It is noted that LG modes chosen here for encoding is not the best choice, but a compromise consideration. Actually, in order to reduce the loss due to mode dependent diffraction, we commonly choose the eigenstate of H (i.e., the mode with the lowest loss for free-space propagation, for more details about the eigenstate and definition of H, we refer the reader to Refs. [73,74]) as a probe state for OAM encoding [75], which is consistent with the mathematical solution of the communication modes proposed in [76] under the circular aperture. When the Fresnel number becomes larger, the eigenstates of H degenerate to LG modes. Moreover, the communication implemented by LG modes can achieve a comparable performance compared to the eigenstates of H under weak turbulence strengths [77].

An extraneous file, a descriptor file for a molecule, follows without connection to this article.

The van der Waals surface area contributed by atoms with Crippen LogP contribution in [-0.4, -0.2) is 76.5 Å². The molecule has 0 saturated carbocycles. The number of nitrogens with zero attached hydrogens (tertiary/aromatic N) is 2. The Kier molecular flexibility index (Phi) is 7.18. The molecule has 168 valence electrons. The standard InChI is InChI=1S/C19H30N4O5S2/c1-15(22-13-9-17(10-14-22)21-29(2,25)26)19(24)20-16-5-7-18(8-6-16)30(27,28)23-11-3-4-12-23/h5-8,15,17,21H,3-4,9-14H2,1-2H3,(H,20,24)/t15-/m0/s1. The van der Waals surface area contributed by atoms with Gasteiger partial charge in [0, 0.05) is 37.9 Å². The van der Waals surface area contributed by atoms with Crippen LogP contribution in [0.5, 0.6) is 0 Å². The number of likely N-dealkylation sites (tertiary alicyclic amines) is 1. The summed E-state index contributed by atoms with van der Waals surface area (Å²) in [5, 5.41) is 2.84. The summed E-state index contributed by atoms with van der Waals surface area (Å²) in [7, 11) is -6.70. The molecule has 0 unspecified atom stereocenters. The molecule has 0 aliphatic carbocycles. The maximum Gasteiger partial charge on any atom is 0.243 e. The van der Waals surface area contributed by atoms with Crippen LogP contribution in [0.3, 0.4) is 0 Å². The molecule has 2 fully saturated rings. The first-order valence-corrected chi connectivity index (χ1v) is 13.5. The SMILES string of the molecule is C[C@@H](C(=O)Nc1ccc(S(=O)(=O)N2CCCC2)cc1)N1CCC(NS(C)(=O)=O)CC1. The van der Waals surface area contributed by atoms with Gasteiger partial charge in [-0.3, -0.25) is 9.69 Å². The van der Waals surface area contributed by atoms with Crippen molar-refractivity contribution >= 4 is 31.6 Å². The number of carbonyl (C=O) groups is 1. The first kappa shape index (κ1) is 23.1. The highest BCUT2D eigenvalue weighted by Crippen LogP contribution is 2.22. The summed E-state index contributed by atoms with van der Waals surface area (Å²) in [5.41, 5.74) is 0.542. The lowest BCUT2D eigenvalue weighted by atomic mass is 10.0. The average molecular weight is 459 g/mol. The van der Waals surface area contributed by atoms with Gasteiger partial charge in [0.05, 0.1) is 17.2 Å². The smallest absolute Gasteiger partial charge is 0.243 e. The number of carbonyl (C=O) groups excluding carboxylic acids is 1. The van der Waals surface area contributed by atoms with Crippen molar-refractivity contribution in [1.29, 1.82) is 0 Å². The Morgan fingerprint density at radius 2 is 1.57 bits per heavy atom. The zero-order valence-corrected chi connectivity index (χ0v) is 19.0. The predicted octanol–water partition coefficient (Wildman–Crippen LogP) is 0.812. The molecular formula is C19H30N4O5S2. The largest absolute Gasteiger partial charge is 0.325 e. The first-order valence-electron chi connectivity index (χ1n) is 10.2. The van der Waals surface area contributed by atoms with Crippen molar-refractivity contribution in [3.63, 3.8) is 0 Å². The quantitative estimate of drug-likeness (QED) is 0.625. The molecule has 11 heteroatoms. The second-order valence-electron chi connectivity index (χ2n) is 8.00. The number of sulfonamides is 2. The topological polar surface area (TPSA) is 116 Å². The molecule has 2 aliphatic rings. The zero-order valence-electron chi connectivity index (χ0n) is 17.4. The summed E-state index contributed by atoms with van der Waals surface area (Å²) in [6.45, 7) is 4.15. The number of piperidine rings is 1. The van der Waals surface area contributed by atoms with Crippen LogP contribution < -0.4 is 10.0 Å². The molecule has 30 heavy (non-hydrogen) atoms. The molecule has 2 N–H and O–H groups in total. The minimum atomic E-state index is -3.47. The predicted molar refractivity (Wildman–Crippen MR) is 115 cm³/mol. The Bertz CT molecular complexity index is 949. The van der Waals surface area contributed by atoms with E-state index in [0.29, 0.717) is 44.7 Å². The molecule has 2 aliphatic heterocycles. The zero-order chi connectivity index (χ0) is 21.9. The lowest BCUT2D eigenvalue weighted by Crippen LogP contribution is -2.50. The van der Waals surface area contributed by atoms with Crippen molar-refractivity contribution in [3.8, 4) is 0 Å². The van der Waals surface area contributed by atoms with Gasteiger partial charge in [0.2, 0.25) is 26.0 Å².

It is worth noting that the effect of atmospheric turbulence on beam propagation is wavelength dependent. We assumed the wavelength of beacon light is close enough to signal modes in this paper. Concretely, a beacon light whose wavelength around 100nm shorter than signal modes is acceptable [54,56,58].

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It is noted that the validity of ILPS is guaranteed by calculating its phase structure function. As discussed in Ref. [63], a great coincidence between the average structure function and theoretical one is commonly obtained by setting Ncol ≥ 2.